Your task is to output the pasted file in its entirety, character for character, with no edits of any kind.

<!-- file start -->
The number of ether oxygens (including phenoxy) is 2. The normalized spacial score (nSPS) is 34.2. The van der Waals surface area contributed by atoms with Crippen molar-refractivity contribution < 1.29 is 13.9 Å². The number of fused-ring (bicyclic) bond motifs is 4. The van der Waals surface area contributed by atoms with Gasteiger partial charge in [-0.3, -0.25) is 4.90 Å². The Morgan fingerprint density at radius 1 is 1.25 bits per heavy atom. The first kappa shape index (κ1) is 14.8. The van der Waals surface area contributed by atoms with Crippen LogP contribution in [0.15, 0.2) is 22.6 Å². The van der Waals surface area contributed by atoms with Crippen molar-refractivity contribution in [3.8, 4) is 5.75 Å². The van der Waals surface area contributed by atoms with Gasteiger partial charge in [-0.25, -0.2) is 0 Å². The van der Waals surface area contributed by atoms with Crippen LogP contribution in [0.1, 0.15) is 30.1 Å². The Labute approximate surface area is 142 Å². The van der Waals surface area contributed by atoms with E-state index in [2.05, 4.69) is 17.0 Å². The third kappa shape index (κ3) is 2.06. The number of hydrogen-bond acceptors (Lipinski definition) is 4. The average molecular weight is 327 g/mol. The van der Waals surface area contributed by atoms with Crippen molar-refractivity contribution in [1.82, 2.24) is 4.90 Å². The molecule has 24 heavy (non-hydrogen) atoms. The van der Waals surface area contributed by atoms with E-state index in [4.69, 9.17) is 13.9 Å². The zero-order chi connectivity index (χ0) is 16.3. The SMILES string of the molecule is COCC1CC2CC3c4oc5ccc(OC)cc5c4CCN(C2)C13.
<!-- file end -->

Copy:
The number of ether oxygens (including phenoxy) is 2. The normalized spacial score (nSPS) is 34.2. The van der Waals surface area contributed by atoms with Crippen molar-refractivity contribution < 1.29 is 13.9 Å². The number of fused-ring (bicyclic) bond motifs is 4. The van der Waals surface area contributed by atoms with Gasteiger partial charge in [-0.3, -0.25) is 4.90 Å². The Morgan fingerprint density at radius 1 is 1.25 bits per heavy atom. The first kappa shape index (κ1) is 14.8. The van der Waals surface area contributed by atoms with Crippen LogP contribution in [0.15, 0.2) is 22.6 Å². The van der Waals surface area contributed by atoms with Crippen molar-refractivity contribution in [3.8, 4) is 5.75 Å². The van der Waals surface area contributed by atoms with Gasteiger partial charge in [-0.25, -0.2) is 0 Å². The van der Waals surface area contributed by atoms with Crippen LogP contribution in [0.1, 0.15) is 30.1 Å². The Labute approximate surface area is 142 Å². The van der Waals surface area contributed by atoms with E-state index in [2.05, 4.69) is 17.0 Å². The third kappa shape index (κ3) is 2.06. The number of hydrogen-bond acceptors (Lipinski definition) is 4. The average molecular weight is 327 g/mol. The van der Waals surface area contributed by atoms with Crippen molar-refractivity contribution in [1.82, 2.24) is 4.90 Å². The molecule has 24 heavy (non-hydrogen) atoms. The van der Waals surface area contributed by atoms with E-state index in [4.69, 9.17) is 13.9 Å². The zero-order chi connectivity index (χ0) is 16.3. The SMILES string of the molecule is COCC1CC2CC3c4oc5ccc(OC)cc5c4CCN(C2)C13.